2016, for many reasons, wasn’t the best year for a lot of people.

I’m not the kind of person to get hung up on celebrity deaths or US politics, but I do understand why a lot of people are frustrated, angry, or sad.

And there’s no doubt we did lose a lot of great talent in 2016 – David Bowie, Glenn Frey, Prince, George Michael, and the list goes on.

2016 was a good year for me overall, and that’s what I prefer to focus on as opposed to external events that I have no control over.

Still, I felt it was important to process this last year and close the chapter on it – just like I did last year.

As always, I will be following Michael Hyatt’s process. These are the seven questions he asks himself every year so that he doesn’t drag the previous year into the new one. Here they are:

  1. If the last year were a movie of your life, what would the genre be?
  2. What were the two or three major themes that kept recurring?
  3. What did you accomplish this past year that you are the most proud of?
  4. What do you feel you should have been acknowledged for but weren’t?
  5. What disappointments or regrets did you experience this past year?
  6. What was missing from last year as you look back?
  7. What were the major life-lessons you learned this past year?

And now, here are my answers to these questions (I hope you’ll take the time to answer them too).

My Answers to the 7 Questions

1. If the last year were a movie in your life, what would the genre be?

  • Action. There was nothing particularly spooky or romantic about the year. It was funny at times, but not enough to where it was comedic. It was mostly fast-paced and intense. There were some challenges along the way, as there always are, but there were also breakthroughs, and what I remember most is engaging in meaningful projects with people I love and respect.

2. What were two or three major themes that kept recurring?

  • Just like last year, there has been a steady flow of opportunity, which I am immensely grateful for. In a time when many people are struggling, I consider myself fortunate, and couldn’t express more gratitude if I tried!
  • Who am I, what am I here for, why am I the way I am? Discussions on personal identity grew as a theme and became more important to me due to the influences in my life. I realized that I have a choice – to accept myself as I am and be who I am, or to pretend. Pretending sounds exhausting – best be authentic instead.
  • I feel like I’ve been encouraged to express myself more, especially musically and creatively, again influenced by the people I’m getting to know and spending more time with.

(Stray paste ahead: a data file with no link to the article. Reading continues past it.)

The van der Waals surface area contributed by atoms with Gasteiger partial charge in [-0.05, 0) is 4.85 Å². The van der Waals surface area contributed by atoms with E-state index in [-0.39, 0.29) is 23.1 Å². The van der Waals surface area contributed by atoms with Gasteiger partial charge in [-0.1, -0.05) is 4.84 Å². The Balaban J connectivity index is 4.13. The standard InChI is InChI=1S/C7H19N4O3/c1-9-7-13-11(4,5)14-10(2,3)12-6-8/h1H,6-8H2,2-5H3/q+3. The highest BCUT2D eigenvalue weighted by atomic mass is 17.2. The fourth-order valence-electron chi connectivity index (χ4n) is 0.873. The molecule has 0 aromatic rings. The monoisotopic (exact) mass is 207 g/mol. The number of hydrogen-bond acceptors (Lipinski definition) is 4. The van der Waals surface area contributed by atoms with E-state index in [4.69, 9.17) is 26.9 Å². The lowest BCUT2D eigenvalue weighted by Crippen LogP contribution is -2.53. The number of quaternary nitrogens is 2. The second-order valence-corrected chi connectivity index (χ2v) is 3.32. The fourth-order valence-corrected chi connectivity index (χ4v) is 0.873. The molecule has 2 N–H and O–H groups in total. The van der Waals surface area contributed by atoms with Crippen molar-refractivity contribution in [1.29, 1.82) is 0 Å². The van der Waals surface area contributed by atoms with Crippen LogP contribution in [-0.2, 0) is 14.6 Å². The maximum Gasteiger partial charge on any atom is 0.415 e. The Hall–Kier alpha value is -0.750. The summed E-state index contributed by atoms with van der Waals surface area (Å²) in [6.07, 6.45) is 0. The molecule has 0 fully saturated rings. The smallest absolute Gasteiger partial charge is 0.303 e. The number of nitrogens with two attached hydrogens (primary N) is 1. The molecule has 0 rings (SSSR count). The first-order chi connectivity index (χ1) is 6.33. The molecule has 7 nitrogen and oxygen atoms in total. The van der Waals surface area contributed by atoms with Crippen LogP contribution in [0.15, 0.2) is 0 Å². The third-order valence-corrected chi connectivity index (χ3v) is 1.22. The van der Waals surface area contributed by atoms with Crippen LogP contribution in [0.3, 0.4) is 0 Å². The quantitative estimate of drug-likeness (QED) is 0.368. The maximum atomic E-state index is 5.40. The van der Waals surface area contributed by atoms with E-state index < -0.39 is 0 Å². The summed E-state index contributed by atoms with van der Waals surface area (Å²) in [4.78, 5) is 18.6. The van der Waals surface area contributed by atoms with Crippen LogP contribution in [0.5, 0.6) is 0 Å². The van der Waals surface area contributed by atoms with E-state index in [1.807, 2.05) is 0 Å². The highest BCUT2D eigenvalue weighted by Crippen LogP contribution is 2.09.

3. What did you accomplish this past year that you are most proud of?

4. What do you feel you should have been acknowledged for but weren’t?

  • I feel like I was recognized and acknowledged for my work in 2016 more so than any year preceding it. If anything, I would love to see more people learn from and get value from the content here on TME.

5. What disappointments did you experience this past year?

  • I didn’t achieve many of the goals I’d made for myself. But I also know now I was being somewhat unrealistic, and I’d set too many goals. I’ve since learned that two or three per quarter (90 days) is about right. More importantly, I did achieve two high-priority goals.
  • Not connecting with enough people. It seems like I was better able to prioritize it in 2012 and 2013, but then again, it was also my job. Plus, there is a time and place for all things, and it seems like focusing on my work and objectives in this season has been necessary and even prescribed.

6. What was missing from last year as you look back?

  • Rest, and by extension, fun. Same as last year. I’d even put time to rest and take breaks in my calendar, but I just didn’t take it. Summer was laid back, so that was good, but I still didn’t take enough time to get away and recharge. This was especially apparent when I went to Banff and Canmore with my sister, and felt an immense sense of peace. This year, I haven’t had as much time to plan as last, so I don’t exactly know when my breaks are going to be (besides #FoodFridays, which has given me something to look forward to on a weekly basis). I do know that I will be going to Japan, probably in late October or early November. I also discovered a post by Michael Hyatt called How to Better Control Your Time by Designing Your Ideal Week (incidentally, this is something I’ve talked about before too), and that’s something I’ll be studying to get a better handle on things.

7. What were the major life-lessons you learned this past year?

  • Your identity is connected to your passion, which has a direct impact on your output. Your identity is also connected to your weaknesses, illnesses, fears, and so on.
  • When you’re creating a community, you need to be thinking about your audience and what they will respond to.
  • Even when similar themes and situations seem to repeat themselves in life, your past does not dictate your future. Just because you feel the same does not mean that things will turn out exactly as they did before.

Final Thoughts

What did you take away from 2016? How will you be processing the year so you don’t drag it into 2017?

Let me know in the comments below.

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David Andrew Wiebe

David Andrew Wiebe

Founder & CEO at The Music Entrepreneur HQ
David Andrew Wiebe has built an extensive career in songwriting, live performance, recording, session playing, production work, investing, and music instruction. In addition to helping musicians unlock their full potential, he also continues to maintain a performance schedule with Long Jon Lev and Adrenalize. If you'd like to be notified whenever the blog is updated, click here to subscribe.
David Andrew Wiebe
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